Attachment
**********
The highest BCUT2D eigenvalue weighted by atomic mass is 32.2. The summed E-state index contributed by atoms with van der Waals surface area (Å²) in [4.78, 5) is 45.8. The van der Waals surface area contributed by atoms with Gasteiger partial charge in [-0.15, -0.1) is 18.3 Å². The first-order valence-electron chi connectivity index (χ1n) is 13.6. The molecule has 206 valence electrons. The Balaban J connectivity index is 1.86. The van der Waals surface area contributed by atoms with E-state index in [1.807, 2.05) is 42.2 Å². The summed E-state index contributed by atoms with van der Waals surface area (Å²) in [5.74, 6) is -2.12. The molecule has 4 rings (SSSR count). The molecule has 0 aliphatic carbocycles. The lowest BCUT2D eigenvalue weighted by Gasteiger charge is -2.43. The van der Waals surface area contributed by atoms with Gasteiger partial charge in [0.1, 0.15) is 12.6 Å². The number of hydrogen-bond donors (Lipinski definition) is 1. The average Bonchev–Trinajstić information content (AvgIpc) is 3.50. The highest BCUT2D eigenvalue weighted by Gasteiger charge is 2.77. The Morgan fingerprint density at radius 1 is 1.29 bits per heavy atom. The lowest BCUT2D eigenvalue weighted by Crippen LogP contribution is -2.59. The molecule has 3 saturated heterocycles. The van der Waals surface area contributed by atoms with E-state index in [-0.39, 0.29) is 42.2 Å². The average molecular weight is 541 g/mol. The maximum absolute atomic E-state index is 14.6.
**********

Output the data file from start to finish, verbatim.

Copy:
The highest BCUT2D eigenvalue weighted by atomic mass is 32.2. The summed E-state index contributed by atoms with van der Waals surface area (Å²) in [4.78, 5) is 45.8. The van der Waals surface area contributed by atoms with Gasteiger partial charge in [-0.15, -0.1) is 18.3 Å². The first-order valence-electron chi connectivity index (χ1n) is 13.6. The molecule has 206 valence electrons. The Balaban J connectivity index is 1.86. The van der Waals surface area contributed by atoms with E-state index in [1.807, 2.05) is 42.2 Å². The summed E-state index contributed by atoms with van der Waals surface area (Å²) in [5.74, 6) is -2.12. The molecule has 4 rings (SSSR count). The molecule has 0 aliphatic carbocycles. The lowest BCUT2D eigenvalue weighted by Gasteiger charge is -2.43. The van der Waals surface area contributed by atoms with Gasteiger partial charge in [0.1, 0.15) is 12.6 Å². The number of hydrogen-bond donors (Lipinski definition) is 1. The average Bonchev–Trinajstić information content (AvgIpc) is 3.50. The highest BCUT2D eigenvalue weighted by Gasteiger charge is 2.77. The Morgan fingerprint density at radius 1 is 1.29 bits per heavy atom. The lowest BCUT2D eigenvalue weighted by Crippen LogP contribution is -2.59. The molecule has 3 saturated heterocycles. The van der Waals surface area contributed by atoms with E-state index in [-0.39, 0.29) is 42.2 Å². The average molecular weight is 541 g/mol. The maximum absolute atomic E-state index is 14.6.